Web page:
Reaction to these proposals followed.  A wave of protests broke out on April 19, 2018.  By July, other protestors took to the streets in support of the regime. The initial protests against the government were followed by repressive measure by the state to quell the protests. If there is any criticism to be made, it is in the nature of that response. Apparently, many protestors were killed, an appalling development.  Condemnations followed from organizations such as Amnesty International1 and Human Rights Watch.

 

Counterpunch (see article linked in preceding post) claims that these protests were the work of American supported mercenaries.  While I could find no corroboration of that claim, it is clear that the U.S. government did provide significant support to opponents of the regime.  This aid came in the form of aid through the National Endowment for Democracy – a NGO created by the U.S Congress in 1983.  Even if such meddling contributed to the crisis, this is no excuse for the repression undertaken.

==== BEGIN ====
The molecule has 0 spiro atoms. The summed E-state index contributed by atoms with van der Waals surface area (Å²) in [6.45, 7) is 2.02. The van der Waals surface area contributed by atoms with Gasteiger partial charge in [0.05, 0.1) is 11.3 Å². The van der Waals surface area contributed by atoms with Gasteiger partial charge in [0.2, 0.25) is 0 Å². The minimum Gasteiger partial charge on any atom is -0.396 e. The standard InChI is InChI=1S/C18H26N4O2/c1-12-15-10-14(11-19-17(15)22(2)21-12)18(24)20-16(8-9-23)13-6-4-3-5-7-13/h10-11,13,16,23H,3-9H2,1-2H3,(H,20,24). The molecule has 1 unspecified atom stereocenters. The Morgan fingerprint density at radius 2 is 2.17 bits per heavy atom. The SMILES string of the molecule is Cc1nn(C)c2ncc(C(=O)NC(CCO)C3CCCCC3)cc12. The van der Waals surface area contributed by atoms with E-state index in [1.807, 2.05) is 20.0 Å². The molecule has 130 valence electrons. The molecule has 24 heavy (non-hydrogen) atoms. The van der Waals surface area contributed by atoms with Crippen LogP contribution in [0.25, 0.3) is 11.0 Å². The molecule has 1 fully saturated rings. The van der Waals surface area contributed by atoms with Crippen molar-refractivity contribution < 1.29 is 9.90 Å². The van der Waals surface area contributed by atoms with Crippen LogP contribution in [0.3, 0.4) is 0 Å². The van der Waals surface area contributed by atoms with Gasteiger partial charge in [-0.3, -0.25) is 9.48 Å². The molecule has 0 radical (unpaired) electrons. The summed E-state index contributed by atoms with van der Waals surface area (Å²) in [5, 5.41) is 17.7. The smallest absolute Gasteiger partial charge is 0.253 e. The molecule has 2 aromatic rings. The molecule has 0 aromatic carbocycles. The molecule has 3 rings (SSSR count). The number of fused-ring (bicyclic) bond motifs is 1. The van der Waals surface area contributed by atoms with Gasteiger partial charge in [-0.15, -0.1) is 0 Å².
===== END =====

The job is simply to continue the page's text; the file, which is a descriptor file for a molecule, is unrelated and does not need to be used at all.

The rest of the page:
Many pundits are predicting grave trouble for Ortega, while others call for his ouster.  Clearly, the protests and the government response to those protests has not helped Ortega’s cause.  Still, the military and significant segments of the population appear to continue to support Ortega.  One hopes that political differences will be settled through relatively peaceful democratic processes.  Perhaps then, Nicaragua can get back upon the path to continue economic improvement that it was on prior to 2018.

 

 

 

 

 

 

 

1. https://www.amnesty....a-manifesterse/


The principles of justice define an appropriate path between dogmatism and intolerance on the one side, and a reductionism which regards religion and morality as mere preferences on the other.   - John Rawls